Air China incident linked to co-pilot smoking e-cigarette: State media

File photo of an Air China passenger jet landing at the Beijing Capital Airport.
File photo of an Air China passenger jet landing at the Beijing Capital Airport.PHOTO: REUTERS

SHANGHAI (AFP, REUTERS) - An Air China jet made a rapid emergency descent after a co-pilot mistakenly turned off air-conditioning systems in a bid to conceal his e-cigarette smoke, Chinese media quoted the country’s civil aviation authority as saying Friday (July 13). 

The incident, which resulted in the deployment of passenger oxygen masks, occurred Tuesday on a flight by the Chinese flag carrier from Hong Kong to the city of Dalian in north-eastern China. 

The Civil Aviation Administration of China (CAAC) said in a press conference in Beijing that the drama was triggered when the co-pilot sought to turn off a ventilation system to prevent his smoke spreading into the main cabin, the respected news site Caixin said. 

“In the preliminary investigation, the co-pilot was found to be smoking an e-cigarette,” state-owned China News said, citing the CAAC.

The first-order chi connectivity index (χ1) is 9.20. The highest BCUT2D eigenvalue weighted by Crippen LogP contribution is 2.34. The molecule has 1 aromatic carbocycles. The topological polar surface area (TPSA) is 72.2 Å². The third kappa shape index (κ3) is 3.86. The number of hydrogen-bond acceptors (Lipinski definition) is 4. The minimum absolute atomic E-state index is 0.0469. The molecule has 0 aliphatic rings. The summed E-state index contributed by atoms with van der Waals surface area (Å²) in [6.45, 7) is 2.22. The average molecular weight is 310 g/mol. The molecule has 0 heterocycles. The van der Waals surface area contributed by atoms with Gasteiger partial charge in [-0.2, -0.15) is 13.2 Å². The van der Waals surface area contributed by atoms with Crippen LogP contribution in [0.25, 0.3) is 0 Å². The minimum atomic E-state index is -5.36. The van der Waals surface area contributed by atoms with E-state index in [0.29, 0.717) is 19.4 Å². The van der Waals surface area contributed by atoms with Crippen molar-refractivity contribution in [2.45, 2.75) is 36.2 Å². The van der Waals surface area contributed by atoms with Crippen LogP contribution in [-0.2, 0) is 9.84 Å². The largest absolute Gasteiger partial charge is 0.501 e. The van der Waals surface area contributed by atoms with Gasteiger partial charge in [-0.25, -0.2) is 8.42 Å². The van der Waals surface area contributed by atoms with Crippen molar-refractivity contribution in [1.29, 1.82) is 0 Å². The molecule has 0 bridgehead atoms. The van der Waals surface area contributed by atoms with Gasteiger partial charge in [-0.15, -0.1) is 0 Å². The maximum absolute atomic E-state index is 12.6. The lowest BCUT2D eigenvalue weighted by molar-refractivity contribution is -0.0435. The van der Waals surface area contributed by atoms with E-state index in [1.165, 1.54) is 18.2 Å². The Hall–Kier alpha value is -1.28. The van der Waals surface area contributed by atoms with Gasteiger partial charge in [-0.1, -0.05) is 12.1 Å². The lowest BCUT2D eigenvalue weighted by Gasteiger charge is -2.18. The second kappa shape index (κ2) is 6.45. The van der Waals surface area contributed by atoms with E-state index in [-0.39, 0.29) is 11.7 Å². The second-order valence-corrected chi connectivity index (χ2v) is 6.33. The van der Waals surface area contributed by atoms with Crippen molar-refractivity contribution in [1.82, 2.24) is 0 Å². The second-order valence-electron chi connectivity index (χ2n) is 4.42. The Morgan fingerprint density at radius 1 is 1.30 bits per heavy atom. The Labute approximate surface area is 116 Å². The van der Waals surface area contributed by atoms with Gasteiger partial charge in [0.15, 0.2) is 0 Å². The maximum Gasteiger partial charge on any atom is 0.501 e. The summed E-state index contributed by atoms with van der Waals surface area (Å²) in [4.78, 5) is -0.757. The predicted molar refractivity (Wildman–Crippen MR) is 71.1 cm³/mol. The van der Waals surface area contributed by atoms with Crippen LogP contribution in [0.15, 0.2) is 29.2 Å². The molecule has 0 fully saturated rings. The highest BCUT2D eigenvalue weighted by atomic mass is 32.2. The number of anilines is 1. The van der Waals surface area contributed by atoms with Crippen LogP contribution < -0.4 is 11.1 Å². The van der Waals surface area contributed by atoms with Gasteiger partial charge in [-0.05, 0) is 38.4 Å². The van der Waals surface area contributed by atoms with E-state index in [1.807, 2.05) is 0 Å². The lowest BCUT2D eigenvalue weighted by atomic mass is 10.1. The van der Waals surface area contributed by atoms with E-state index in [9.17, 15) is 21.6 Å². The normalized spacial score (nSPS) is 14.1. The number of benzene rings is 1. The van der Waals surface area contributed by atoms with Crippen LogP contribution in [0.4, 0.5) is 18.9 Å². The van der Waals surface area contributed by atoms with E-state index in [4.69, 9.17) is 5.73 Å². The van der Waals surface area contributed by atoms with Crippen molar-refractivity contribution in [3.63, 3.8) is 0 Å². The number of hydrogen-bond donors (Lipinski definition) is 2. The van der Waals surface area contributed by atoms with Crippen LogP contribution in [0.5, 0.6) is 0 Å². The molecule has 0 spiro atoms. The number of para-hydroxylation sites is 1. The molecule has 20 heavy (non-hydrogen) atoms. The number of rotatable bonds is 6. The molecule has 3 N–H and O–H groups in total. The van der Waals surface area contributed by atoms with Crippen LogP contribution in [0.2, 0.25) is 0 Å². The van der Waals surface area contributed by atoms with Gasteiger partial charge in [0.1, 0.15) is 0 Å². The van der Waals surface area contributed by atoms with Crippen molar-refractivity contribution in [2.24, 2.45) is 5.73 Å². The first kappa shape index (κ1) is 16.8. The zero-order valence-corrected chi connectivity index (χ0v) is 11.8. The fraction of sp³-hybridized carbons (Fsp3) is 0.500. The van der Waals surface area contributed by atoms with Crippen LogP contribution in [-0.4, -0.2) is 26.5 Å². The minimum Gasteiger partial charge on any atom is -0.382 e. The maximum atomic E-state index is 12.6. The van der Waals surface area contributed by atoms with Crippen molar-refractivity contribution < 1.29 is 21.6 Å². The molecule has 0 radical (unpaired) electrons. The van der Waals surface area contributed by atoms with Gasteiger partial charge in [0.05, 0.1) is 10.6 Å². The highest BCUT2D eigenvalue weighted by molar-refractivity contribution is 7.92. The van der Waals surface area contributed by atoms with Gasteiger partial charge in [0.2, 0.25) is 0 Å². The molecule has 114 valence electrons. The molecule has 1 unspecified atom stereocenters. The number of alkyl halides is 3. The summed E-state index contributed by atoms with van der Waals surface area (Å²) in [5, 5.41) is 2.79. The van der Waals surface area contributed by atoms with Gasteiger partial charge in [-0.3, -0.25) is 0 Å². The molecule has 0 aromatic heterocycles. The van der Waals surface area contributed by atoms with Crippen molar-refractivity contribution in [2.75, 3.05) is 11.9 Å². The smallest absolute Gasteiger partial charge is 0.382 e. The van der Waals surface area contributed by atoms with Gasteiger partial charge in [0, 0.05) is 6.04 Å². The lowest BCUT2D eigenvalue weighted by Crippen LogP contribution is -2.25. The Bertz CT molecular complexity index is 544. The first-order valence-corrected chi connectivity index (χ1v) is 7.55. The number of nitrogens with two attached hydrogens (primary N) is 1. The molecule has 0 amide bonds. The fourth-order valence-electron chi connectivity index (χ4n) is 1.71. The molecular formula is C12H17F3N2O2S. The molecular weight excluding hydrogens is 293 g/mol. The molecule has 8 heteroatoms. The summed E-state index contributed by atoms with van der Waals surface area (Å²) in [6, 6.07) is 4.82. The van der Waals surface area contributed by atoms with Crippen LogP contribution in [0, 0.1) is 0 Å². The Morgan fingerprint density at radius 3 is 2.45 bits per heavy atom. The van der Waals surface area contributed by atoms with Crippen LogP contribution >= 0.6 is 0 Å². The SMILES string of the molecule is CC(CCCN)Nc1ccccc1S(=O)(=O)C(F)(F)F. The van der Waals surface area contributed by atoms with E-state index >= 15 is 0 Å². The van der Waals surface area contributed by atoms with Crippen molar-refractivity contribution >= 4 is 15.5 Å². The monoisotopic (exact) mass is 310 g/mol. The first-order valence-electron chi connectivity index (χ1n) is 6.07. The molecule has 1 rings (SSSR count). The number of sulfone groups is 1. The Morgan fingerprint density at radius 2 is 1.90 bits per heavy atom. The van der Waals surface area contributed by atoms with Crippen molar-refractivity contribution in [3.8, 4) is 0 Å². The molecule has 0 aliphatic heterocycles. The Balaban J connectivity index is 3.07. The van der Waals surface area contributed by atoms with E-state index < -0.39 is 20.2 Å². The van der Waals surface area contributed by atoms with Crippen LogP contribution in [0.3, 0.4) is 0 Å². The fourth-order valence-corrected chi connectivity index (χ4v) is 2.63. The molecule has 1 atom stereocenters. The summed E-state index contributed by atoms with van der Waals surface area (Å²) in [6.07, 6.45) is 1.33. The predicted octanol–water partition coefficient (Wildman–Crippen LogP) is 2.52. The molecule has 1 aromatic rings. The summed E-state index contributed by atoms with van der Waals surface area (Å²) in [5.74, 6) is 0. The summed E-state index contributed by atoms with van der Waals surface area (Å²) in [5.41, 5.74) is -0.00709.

The co-pilot accidentally switched off air-conditioning instead, leading to a decrease in cabin oxygen levels, Qiao said. That set off an emergency warning system indicating that the Boeing 737 jet may have flown too high and instructing the pilots to quickly descend. 

It went down to 10,000 feet (3,048 m), with oxygen masks deployed. 

The crew realised the problem after the descent and restored the air conditioning, allowing cabin pressure to return to normal, Qiao said. 

The aircraft then climbed again to continue to its destination. 

Smoking is not allowed aboard Chinese commercial passenger flights. Chinese airlines have a good safety record in general, but passengers have, on occasion, accused pilots of smoking during flights. Few such incidents have been confirmed, however. 

The CAAC said it was continuing the investigation and was analysing the aircraft’s flight data recorder and cockpit voice recorder.  Air China did not immediately respond to requests for comment.

It vowed a “zero tolerance” approach towards wrongdoing by any crew, on its official account on China’s Twitter-like Weibo on Wednesday. 

The incident featured heavily on Chinese social media on Friday, with some commentators demanding harsh punishment and revocation of the pilot’s flight licence.  China’s aviation regulations, which bar flight crew from “smoking on all phases of operation”, also banned passengers from using e-cigarettes on flights in 2006. 

Users of online airline forums have occasionally accused pilots of smoking during flights, however. 

In 2015, government-run China National Radio said four passengers on an Air China flight from Hong Kong to Beijing smelt strong smoke emitted from the cabin. 

In 2016, the United States prohibited the use of e-cigarettes on commercial flights.